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Photo by Jack GouldRANCHO SANTA MARGARITA This 15-year-old community, nestled in the Saddleback Valley and protected from the persistent ocean breeze, always seems a few degrees hotter than the rest of South County. Perhaps it is this persistent heat that has helped inflame the passions of the city's 47,000 residents, now in Year Two of incorporation.
For some time now, a revolution has been threatening to overturn this quiet city and disrupt its residents' carefully guided lives. Like so much political strife in this nation, the issue centers on color—not of skin, but of stucco.
Since the community's creation in 1985, all Rancho Santa Margarita single-family homes—many of which are worth a quarter of a million dollars—were painted the same salmon-pink color. The result was nothing short of flat-latex tyranny: house after house, row after row, block after block, neighborhood after neighborhood of the same salmon pink. In other words, a city for people who like their neighborhoods to look like circuit boards. Think Brave New World meets Gattaca meets IKEA meets The Adventures of Ozzie and Harriet.
"The goal of the master association is to simplify the painting process for the residents," said Amaya Genero, of the Rancho Santa Margarita Landscape and Recreation Corp. (known affectionately as SAMLARC). "This will help homeowners understand our vision for the community."
Mao Zedong may have advised that "a revolution is not a dinner party, or writing an essay, or painting a picture, or doing embroidery," but he never said anything about painting the fascia so it doesn't match the window trim.
Chafing under such stifling uniformity, a few years ago, half a dozen residents led an upstart rebellion. Association board members heard of the revolt less than an hour after the first drops of pumpkin orange hit stucco. The board quickly quashed the uprising.
Relations between the homeowners and their association have never been quite the same. In recent years, unconfirmed reports described thousands of residents, arms linked, marching down Santa Margarita Parkway, singing their fiery protest song: "Little boxes on the hillside, little boxes made of ticky tacky./Little boxes, little boxes, little boxes all the same."
The city seemed on the verge of general anarchy. Local paint-store officials lived in fear of a run on rollers, paint trays, and those little stir sticks and paint-can openers you get free with every gallon you buy.
To stave off chaos, this month, SAMLARC has loosened its grip on the city. A sweeping new decree allows residents to paint their homes beige, gray or even tan.
"As the community has aged over the past 15 years, SAMLARC is very excited to update the color palettes for single family homes within the community," says an association brochure. Another association newsletter proclaims, "The colors are new! They are vibrant, and they are fun!"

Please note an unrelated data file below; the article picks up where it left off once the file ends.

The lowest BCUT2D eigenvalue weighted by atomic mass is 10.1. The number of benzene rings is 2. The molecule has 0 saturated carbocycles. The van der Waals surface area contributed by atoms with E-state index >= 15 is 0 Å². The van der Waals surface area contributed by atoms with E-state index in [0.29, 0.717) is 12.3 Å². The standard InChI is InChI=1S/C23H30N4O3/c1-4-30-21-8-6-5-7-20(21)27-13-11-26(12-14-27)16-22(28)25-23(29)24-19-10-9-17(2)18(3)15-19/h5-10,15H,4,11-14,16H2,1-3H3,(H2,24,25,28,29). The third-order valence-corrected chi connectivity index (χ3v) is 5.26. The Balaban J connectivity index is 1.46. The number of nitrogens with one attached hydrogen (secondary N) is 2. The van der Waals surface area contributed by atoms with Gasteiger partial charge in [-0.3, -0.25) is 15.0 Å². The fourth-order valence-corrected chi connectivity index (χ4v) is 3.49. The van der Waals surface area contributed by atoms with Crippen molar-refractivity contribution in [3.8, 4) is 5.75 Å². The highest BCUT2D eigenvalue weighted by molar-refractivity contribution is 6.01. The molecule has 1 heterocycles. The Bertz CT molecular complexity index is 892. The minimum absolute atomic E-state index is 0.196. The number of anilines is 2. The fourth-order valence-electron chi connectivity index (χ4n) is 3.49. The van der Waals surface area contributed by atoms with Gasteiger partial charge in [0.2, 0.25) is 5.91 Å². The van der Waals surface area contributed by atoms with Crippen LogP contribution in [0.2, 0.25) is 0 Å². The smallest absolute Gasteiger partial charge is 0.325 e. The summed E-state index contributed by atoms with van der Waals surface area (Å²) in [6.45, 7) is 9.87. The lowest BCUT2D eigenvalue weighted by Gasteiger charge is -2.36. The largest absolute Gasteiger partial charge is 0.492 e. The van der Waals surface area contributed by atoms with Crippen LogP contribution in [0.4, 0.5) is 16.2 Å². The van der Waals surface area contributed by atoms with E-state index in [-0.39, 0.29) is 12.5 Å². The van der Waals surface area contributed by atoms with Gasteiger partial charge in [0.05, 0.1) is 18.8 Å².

And some residents aren't wasting any time. One family painted their house a light mocha. Another is looking seriously at beige with white trim.
The colors may indeed be "fun," but clearly, SAMLARC still controls nearly two-thirds of Rancho Santa Margarita. SAMLARC, with its 50 pages of community rules—one of which stipulates that anyone fishing at the small community lake use "no more than one (1) pole per person, with no more than two (2) hooks per line"—remains all-powerful. Its purpose is "to maintain community-wide recreation areas, landscaping and open space, as well as to further enhance the long-term value and integrity of the community through administration of its Covenants, Conditions and Restrictions."
Residents may now have the freedom to choose between white and beige trim, but they still have to adhere to myriad regulations.
"Stucco CORBELS must be painted the designated stucco accent color but may be painted the designated main stucco color of the house," reads the association's painting-advisory guide. "The wall around the windows with no trim should be painted the main stucco or siding color of the house."
In addition, residents are forbidden to deviate from the prescribed color schemes. "Color Schemes must be chosen as listed in this notebook, and the mixing of color schemes is not permitted," says SAMLARC, which conceived detailed potential schemes for each housing tract in the city. "The result has not been tested and may not look good on the house."
Other association dominoes have begun to fall. With Rancho Santa Margarita gone down to defeat, could Mission Viejo be far behind? In fact, one official with a South County homeowners association confirmed that a number of subassociations have already asked to change their color palettes.
"Some of our older projects have requested changing color schemes," said the official, who preferred to remain anonymous. "They want to be more consistent with the colors used nowadays. The new colors may also increase their home's resale value."
As yet, no one has said a word about the Spanish-style clay-tile roofs that also dominate the community.